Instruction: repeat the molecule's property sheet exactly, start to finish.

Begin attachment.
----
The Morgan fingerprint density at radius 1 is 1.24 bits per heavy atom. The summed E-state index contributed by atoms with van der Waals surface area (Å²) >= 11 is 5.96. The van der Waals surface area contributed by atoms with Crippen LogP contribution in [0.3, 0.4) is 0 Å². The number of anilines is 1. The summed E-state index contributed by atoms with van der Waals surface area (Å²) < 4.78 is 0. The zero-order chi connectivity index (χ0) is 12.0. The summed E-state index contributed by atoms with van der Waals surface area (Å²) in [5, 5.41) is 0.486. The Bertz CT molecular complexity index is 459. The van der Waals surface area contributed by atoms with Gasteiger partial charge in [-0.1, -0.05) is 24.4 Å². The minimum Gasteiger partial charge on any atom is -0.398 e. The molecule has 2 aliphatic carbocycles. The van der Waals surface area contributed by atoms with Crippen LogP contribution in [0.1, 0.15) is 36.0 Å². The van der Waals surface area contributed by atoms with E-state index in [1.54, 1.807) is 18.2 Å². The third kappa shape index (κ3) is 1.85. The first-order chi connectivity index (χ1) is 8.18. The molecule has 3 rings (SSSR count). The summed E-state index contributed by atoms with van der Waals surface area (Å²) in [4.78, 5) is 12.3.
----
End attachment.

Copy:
The Morgan fingerprint density at radius 1 is 1.24 bits per heavy atom. The summed E-state index contributed by atoms with van der Waals surface area (Å²) >= 11 is 5.96. The van der Waals surface area contributed by atoms with Crippen LogP contribution in [0.3, 0.4) is 0 Å². The number of anilines is 1. The summed E-state index contributed by atoms with van der Waals surface area (Å²) < 4.78 is 0. The zero-order chi connectivity index (χ0) is 12.0. The summed E-state index contributed by atoms with van der Waals surface area (Å²) in [5, 5.41) is 0.486. The Bertz CT molecular complexity index is 459. The van der Waals surface area contributed by atoms with Gasteiger partial charge in [-0.1, -0.05) is 24.4 Å². The minimum Gasteiger partial charge on any atom is -0.398 e. The molecule has 2 aliphatic carbocycles. The van der Waals surface area contributed by atoms with Crippen LogP contribution in [0.1, 0.15) is 36.0 Å². The van der Waals surface area contributed by atoms with E-state index in [1.54, 1.807) is 18.2 Å². The third kappa shape index (κ3) is 1.85. The first-order chi connectivity index (χ1) is 8.18. The molecule has 3 rings (SSSR count). The summed E-state index contributed by atoms with van der Waals surface area (Å²) in [4.78, 5) is 12.3.